Evolution of Venus, Extinction of the Dinosaurs, and Gegenshein
In the October 2021 issue of Sky & Telescope, we’re taking a look into some age-old mysteries. Planetary scientists suspect that Venus may have had liquid water oceans in the past. So what happened? We’re also searching for clues to a prehistoric murder case: the extinction of the dinosaurs. We have two suspects: an asteroid strike or volcanic eruptions. But without a smoking gun, scientists can’t agree which is the culprit. Next, we’re hunting down the pieces of the Sagittarius Dwarf Spheroidal Galaxy, one of the many small galaxies that the Milky Way has ripped apart over the eons. And while several sources credit Esprit Pezenas with first noting the Gegenschein in 1730, his account in the Journal de Trévoux leads Don Olson to believe that what Pezenas actually saw was an aurora. So we’re combing through history for the true discoverer of this phenomenon.
Studying Venus can help us understand how large, rocky worlds evolve — and whether the hellish surface conditions on the second planet forebode a similar fate for Earth.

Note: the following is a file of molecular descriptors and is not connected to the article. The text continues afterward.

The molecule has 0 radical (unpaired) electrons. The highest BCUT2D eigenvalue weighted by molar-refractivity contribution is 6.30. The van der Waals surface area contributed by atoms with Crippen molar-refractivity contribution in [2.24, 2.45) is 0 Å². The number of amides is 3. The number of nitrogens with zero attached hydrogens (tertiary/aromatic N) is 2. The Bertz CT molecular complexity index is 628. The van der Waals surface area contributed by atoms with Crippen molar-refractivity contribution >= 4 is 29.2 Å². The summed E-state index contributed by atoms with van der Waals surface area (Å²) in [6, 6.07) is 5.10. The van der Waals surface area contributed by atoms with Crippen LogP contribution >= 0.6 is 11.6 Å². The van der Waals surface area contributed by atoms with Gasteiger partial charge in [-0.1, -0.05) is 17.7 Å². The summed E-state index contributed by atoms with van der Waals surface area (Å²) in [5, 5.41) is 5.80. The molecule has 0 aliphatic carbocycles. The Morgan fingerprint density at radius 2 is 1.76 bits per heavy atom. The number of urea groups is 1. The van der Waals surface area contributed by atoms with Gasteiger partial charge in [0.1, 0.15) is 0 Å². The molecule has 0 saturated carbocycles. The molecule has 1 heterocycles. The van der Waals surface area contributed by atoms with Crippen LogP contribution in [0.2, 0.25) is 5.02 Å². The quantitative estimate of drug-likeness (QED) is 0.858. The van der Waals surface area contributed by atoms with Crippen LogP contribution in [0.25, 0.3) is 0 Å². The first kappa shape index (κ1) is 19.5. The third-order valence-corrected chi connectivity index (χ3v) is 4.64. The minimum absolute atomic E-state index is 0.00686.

By Paul Byrne
Scientists can’t agree on whether an asteroid strike or volcanic eruptions caused the downfall of the dinosaurs.
By Shannon Hall
Our Milky Way has torn a nearby galaxy to shreds. Find out how you can observe its remnants.
By Steve Gottlieb
It’s time to set the record straight and finally give credit where credit is due.
By Donald W. Olson
Sky & Telescope’s June solar-eclipse flight was an event worth losing sleep for.
By Bob King
Astrophotography with remotely operated telescopes is easier than you might think.
By Ted Wolfe
Beyond the Printed Page:
Enjoy this comprehensive survey of sinuous rilles on the Moon.
Use these finder charts to locate the objects associated with the Sagittarius Dwarf Spheroidal Galaxy’s remnant core.
Know exactly when an aurora is about to appear with NOAA’s Real Time Solar Wind live feed.
Check out Halton Arp’s Atlas of Peculiar Galaxies.
ALSO IN THIS ISSUE:
This strange zodiacal constellation offers more than first meets the eye.
By Fred Schaaf
October is one of the most rewarding times of the year to monitor the midnight sky.
By Bob King
Understanding the origins of these fine Moon features can enhance your observing experience.
By Charles A. Wood
Setting up your mount correctly is an important first step in creating great astrophotos.
By Tony Puerzer
Table of Contents
See what else October's issue has to offer.